If you have inherited an annuity, you might be wondering how to reduce or avoid paying inheritance tax on the amount. You might be wondering: Can an inherited annuity be rolled over to an IRA to avoid tax liability? The answer to this is complicated and many factors must be considered.
Taxes and Inherited Annuities
Do I pay taxes on an inherited annuity? The first thing you need to know is that the rules on taxation are different for the spouse of the deceased person than for other relatives. Annuities have several different payout options, including regular payments, a lump sum payment and five-year plan payments.
Typically, a spouse inherits an annuity “as-is,” which means the payments remain the same as they were for the deceased person. All you have to do is to change the name of the annuity to your own name. Your tax liability would be the same as for the deceased spouse.
When you buy an annuity, you are exchanging funds you have now to have a source of income in the future. Many will use annuities to supplement their retirement plans or to protect a windfall from something like a lawsuit. Many people purchase a death benefit rider that allows you to name one or more people as the recipients of any funds remaining to be distributed upon death. If you are the spouse of the deceased, you might be allowed to start the inherited annuity rollover to IRA process, but certain rules apply.
If you are not the spouse of the deceased, an inherited annuity is taxable just like any other source of income. The schedule of when the taxes are due depends on the structure and schedule of the payments. It also depends on whether the annuity was opened as a tax-deferred annuity.
Another factor is whether the annuity is qualified or non-qualified. A qualified annuity is funded with pre-tax dollars like a traditional IRA. A non-qualified annuity is funded with after-tax dollars like a Roth IRA. Also, certain income limits apply to IRA contributions.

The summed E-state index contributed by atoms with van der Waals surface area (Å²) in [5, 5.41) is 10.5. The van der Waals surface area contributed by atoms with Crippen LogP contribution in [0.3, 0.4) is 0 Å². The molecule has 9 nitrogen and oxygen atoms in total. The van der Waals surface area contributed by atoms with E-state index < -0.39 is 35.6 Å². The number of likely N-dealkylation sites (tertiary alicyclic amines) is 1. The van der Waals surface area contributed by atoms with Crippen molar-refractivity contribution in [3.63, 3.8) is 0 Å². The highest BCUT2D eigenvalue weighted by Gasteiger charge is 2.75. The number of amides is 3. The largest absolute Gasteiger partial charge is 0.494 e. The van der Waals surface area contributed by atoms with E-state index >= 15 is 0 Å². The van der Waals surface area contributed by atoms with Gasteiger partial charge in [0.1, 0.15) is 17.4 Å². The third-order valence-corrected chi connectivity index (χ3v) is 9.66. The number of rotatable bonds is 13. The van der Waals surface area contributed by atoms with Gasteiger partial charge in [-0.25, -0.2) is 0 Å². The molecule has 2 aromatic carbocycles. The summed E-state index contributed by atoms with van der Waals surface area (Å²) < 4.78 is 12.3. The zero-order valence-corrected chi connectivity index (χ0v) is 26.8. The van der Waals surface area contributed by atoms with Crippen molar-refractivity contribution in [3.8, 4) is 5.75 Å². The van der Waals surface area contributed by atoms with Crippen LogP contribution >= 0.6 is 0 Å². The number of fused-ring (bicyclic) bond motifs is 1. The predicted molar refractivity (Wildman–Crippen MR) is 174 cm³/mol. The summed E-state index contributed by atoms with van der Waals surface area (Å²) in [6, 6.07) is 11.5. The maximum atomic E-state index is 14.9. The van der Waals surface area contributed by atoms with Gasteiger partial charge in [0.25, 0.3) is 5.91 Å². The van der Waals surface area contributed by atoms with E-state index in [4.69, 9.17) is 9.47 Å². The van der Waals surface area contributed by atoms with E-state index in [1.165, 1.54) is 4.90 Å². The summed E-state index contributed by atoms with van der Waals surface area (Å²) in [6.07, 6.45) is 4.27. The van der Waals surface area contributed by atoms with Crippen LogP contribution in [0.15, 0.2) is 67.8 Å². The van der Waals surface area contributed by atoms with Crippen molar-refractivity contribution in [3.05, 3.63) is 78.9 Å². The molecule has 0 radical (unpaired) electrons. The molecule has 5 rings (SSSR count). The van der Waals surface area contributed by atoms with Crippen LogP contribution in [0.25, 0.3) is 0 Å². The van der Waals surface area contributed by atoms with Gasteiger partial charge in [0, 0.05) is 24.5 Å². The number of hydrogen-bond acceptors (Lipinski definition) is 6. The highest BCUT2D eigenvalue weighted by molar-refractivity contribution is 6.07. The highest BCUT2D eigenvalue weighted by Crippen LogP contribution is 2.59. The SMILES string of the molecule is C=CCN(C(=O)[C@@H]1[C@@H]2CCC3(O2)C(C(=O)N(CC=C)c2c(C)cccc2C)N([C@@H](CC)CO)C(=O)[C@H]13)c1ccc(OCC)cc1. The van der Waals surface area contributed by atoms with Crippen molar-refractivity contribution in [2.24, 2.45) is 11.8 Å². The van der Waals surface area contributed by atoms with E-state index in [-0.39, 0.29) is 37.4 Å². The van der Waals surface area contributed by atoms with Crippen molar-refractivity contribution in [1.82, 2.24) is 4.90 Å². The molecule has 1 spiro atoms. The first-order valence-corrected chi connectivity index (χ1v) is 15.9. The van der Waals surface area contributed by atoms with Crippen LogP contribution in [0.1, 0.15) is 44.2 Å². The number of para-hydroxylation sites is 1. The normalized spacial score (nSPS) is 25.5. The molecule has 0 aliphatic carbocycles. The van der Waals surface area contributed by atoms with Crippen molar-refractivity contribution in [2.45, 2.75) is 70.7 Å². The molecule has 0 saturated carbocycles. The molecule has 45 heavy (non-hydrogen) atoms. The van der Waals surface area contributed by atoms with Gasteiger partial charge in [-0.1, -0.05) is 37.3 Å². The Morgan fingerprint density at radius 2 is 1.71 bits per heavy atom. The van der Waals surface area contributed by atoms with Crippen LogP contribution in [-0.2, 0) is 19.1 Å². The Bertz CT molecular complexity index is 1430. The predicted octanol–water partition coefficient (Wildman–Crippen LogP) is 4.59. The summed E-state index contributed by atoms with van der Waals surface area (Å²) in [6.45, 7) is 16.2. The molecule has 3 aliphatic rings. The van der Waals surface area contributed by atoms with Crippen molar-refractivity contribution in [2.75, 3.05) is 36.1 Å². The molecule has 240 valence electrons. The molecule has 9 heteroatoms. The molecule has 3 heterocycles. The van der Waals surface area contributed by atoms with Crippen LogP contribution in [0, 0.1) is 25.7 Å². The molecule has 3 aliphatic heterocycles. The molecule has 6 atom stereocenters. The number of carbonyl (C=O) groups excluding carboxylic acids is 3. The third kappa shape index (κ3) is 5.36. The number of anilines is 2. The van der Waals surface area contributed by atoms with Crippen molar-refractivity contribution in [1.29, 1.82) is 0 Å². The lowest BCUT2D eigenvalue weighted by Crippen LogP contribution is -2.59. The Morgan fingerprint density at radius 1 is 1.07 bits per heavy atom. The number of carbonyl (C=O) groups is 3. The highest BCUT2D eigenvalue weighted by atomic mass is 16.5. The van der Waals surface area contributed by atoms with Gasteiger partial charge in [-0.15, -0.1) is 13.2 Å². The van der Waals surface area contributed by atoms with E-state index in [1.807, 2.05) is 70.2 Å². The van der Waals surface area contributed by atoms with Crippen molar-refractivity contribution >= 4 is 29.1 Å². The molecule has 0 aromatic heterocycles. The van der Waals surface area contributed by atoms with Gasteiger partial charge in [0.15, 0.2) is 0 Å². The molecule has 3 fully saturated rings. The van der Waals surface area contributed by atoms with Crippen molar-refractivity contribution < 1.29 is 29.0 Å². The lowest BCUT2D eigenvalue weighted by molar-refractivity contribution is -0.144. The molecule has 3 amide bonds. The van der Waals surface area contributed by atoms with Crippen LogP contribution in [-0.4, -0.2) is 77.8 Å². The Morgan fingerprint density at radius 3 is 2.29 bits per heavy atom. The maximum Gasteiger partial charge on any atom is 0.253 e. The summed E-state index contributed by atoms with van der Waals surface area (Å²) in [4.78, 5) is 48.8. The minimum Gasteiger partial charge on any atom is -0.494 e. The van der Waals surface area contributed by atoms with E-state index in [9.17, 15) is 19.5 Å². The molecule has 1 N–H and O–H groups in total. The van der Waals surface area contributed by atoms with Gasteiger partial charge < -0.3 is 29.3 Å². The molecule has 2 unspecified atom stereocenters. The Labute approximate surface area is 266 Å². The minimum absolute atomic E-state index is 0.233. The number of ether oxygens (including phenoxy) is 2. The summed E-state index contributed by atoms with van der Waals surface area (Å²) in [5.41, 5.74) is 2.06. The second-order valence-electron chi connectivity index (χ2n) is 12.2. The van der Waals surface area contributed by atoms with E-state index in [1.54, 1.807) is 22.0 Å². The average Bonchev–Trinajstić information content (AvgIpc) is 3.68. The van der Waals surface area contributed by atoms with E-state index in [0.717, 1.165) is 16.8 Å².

Options for Inherited Annuities
What is the best thing to do with an inherited annuity? One thing to consider is whether the annuity payment will bump you into a higher tax bracket. If you are not the spouse of the deceased, moving an inherited annuity might not get you out of tax liability.
You can fund your personal IRA with any source of funding, but an inherited annuity rollover to an IRA will not prevent you from paying taxes. The question is whether you will pay taxes now or when you begin receiving payment distributions.
If the annuity was qualified and you have a traditional IRA, you could be in for double tax jeopardy. You would have to pay tax on the annuity when you receive the income, and you have to pay taxes when you receive distributions from the IRA. If you move a qualified annuity to a traditional IRA or you move a non-qualified annuity to a Roth IRA, taxation issues become quite complex.
Moving an Inherited Annuity
Can I move an inherited annuity to another company? The answer to this depends on whether the new annuity has a structure that is similar to the old one. In some cases, the IRS will not allow the conversion without stiff penalties.
The bottom line is that inheriting an annuity – and the rules that apply to them – is complex, and if you are in this situation, it might be best to consult a tax professional or attorney about your specific situation.
Adam Luehrs is a writer during the day and a voracious reader at night. He focuses mostly on finance writing and has a passion for real estate, credit card deals, and investing.